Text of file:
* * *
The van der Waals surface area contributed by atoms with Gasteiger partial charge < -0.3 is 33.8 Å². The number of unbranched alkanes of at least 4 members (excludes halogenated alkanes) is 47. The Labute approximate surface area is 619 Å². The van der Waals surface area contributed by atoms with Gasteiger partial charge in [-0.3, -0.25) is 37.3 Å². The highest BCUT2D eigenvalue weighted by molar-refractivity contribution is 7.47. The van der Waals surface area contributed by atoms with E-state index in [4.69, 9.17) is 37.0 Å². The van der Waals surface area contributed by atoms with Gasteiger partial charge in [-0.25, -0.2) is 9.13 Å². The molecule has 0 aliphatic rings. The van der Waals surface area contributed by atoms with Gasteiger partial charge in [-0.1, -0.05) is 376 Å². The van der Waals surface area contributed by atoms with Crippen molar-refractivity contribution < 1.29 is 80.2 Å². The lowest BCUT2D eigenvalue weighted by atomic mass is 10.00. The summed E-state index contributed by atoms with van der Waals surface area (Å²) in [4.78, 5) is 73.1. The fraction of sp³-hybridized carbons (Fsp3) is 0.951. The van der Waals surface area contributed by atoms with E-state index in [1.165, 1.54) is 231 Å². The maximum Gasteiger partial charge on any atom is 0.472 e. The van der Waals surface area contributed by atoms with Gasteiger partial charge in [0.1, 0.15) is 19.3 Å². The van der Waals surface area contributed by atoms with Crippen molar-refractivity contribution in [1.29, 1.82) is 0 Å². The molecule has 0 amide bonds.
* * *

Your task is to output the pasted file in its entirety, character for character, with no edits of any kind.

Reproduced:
The van der Waals surface area contributed by atoms with Gasteiger partial charge < -0.3 is 33.8 Å². The number of unbranched alkanes of at least 4 members (excludes halogenated alkanes) is 47. The Labute approximate surface area is 619 Å². The van der Waals surface area contributed by atoms with Gasteiger partial charge in [-0.3, -0.25) is 37.3 Å². The highest BCUT2D eigenvalue weighted by molar-refractivity contribution is 7.47. The van der Waals surface area contributed by atoms with E-state index in [4.69, 9.17) is 37.0 Å². The van der Waals surface area contributed by atoms with Gasteiger partial charge in [-0.25, -0.2) is 9.13 Å². The molecule has 0 aliphatic rings. The van der Waals surface area contributed by atoms with Gasteiger partial charge in [-0.1, -0.05) is 376 Å². The van der Waals surface area contributed by atoms with Crippen molar-refractivity contribution < 1.29 is 80.2 Å². The lowest BCUT2D eigenvalue weighted by atomic mass is 10.00. The summed E-state index contributed by atoms with van der Waals surface area (Å²) in [4.78, 5) is 73.1. The fraction of sp³-hybridized carbons (Fsp3) is 0.951. The van der Waals surface area contributed by atoms with E-state index in [1.165, 1.54) is 231 Å². The maximum Gasteiger partial charge on any atom is 0.472 e. The van der Waals surface area contributed by atoms with Gasteiger partial charge in [0.1, 0.15) is 19.3 Å². The van der Waals surface area contributed by atoms with Crippen molar-refractivity contribution in [1.29, 1.82) is 0 Å². The molecule has 0 amide bonds.